Science Says Low-Fat Dairy Milk May Increase Longevity

Jodi Helmer
by Jodi Helmer
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Science Says Low-Fat Dairy Milk May Increase Longevity

Drinking cow’s milk is a great way to add protein to your diet and build strong teeth and bones. It has also been linked with a reduced risk of heart disease and stroke and lower rates of obesity. However, experts are divided on whether low-fat milk or whole milk is healthier. Now, according to the latest research — drinking low-fat milk is associated with a longer life span.

THE SCIENCE

Larry Tucker, PhD, a professor of exercise sciences at Brigham Young University tracked 5,834 adults to determine whether milk consumption was associated with telomere length, a sign of biological aging.

The research, published in the journal Oxidative Medicine and Cellular Longevity, found those who drank low-fat milk had longer telomeres (and less biological aging) than those who drank high-fat milk, including 2% and whole milk. Tucker equates the difference to an additional four-and-a-half years of cellular aging.

WHY LOW-FAT MILK MIGHT DECREASE BIOLOGICAL AGING

According to Tucker, a significant difference in the amount of saturated fat between low-fat and high-fat milk could be the reason for the decrease in biological aging. In whole milk, 50% of the calories are from fat compared to 21% for 1% milk (and between 0 and 2% in skim milk).

“High-fat dairy is higher in fat than people realize,” he says. “Unlike other foods that calculate fat based on percentage of calories, milk fat is calculated by the percent of milk’s weight.”

Diets that are high in fat — especially saturated fat — are associated with increased risk of cardiovascular disease, chronic inflammation, negative changes to gut bacteria, lower breast cancer survival rates and even neurological changes in the brain. Based on such findings, the U.S. Dietary Guidelines recommend choosing fat-free or low-fat dairy products, including milk, yogurt and cheese.

WHY WHOLE MILK CAN STILL BE HEALTHY

“Recommendations to lower saturated-fat consumption have been primarily based on studies showing that higher intakes of saturated fat present in whole-fat dairy products raise LDL or ‘bad’ cholesterol levels, which could raise risk of heart disease,” explains study co-author Marcia de Oliveira Otto, PhD, assistant professor at UTHealth School of Public Health. However, “an increasing number of large studies examining the link between saturated fats present in dairy foods and heart disease do not support that hypothesis.”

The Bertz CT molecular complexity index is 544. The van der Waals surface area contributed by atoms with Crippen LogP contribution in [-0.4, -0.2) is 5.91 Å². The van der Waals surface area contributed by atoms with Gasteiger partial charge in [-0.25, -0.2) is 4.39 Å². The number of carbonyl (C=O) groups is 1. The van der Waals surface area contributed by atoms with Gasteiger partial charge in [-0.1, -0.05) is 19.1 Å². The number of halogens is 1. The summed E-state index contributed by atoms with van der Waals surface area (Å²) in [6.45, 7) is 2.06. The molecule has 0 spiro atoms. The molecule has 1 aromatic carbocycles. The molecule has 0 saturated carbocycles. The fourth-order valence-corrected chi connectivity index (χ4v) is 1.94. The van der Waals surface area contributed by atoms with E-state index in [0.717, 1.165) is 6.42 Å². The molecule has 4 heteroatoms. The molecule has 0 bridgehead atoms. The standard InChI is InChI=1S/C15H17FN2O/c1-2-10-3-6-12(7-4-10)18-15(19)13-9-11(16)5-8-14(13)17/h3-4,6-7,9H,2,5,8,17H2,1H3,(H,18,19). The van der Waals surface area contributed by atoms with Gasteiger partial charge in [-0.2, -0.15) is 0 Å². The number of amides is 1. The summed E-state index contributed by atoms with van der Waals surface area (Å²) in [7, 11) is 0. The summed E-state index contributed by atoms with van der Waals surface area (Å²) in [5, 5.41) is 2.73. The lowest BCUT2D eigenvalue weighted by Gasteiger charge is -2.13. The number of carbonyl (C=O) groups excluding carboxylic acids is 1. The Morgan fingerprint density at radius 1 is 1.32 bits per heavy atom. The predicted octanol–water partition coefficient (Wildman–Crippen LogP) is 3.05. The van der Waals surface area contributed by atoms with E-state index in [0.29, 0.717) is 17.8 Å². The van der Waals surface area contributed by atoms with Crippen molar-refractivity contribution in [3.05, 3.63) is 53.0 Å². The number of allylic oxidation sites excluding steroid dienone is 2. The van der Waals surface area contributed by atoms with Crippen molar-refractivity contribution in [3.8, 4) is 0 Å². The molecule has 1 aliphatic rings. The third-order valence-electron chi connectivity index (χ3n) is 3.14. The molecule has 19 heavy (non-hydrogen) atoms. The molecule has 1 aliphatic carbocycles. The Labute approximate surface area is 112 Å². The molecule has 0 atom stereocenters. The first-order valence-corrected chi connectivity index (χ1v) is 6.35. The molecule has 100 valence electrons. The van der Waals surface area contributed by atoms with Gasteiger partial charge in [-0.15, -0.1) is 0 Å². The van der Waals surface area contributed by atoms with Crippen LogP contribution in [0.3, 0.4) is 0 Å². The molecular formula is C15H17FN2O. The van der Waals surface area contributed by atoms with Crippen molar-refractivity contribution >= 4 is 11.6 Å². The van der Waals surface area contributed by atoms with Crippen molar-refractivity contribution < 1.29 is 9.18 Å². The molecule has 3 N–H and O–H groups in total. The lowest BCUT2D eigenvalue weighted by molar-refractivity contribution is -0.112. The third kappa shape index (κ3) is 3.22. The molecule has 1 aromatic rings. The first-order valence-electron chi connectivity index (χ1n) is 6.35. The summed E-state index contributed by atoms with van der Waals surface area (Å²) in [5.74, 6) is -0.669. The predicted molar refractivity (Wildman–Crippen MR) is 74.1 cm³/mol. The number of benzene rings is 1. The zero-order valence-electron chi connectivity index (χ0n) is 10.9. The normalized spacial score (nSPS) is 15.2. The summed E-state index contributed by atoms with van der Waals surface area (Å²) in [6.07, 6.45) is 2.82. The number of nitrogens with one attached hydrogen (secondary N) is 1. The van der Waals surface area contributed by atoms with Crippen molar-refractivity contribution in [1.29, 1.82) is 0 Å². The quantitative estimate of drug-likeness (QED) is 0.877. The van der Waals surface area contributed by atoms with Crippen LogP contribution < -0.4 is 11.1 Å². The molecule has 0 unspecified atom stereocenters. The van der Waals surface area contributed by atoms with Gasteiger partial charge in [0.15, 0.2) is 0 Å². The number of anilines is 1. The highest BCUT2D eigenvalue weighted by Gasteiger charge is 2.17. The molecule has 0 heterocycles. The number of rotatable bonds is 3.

In particular, Otto cites heptadecanoic fatty acid (a saturated fatty acid in milk fat), which could reduce the fragility of brain arteries and lower the risk of dying from a stroke. In one study, adults with higher levels of heptadecanoic fatty acid in their blood were 42% less likely to die from stroke.

Moreover, other research supports the benefits of consuming whole milk and other high-fat dairy products: Higher intake of whole milk and full-fat yogurt was associated with a lower risk of cardiovascular events and total mortality, according to research published in The Lancet.

THE BOTTOM LINE

“An important take-home message from our study is making judgments about whether foods are healthy solely based on fat content leads to confusion and misinformation,” says de Oliveira Otto. “Since dairy foods are important sources of essential nutrients, reducing dairy consumption may not necessarily lead to better health.”

If you have heart disease or are at risk for it, it might be a good idea to opt for skim and low-fat dairy. Otherwise, healthy adults can continue to include full-fat dairy as part of a well-balanced diet.

About the Author

Jodi Helmer
Jodi Helmer

Jodi Helmer writes about health and wellness for publications like WebMD, AARP, Shape, Woman’s Day, Arthritis Today and Costco Connection among others. She often comes up with the best story ideas while hiking with her rescue dogs. You can read Jodi’s work or follow her on Twitter @helmerjodi.

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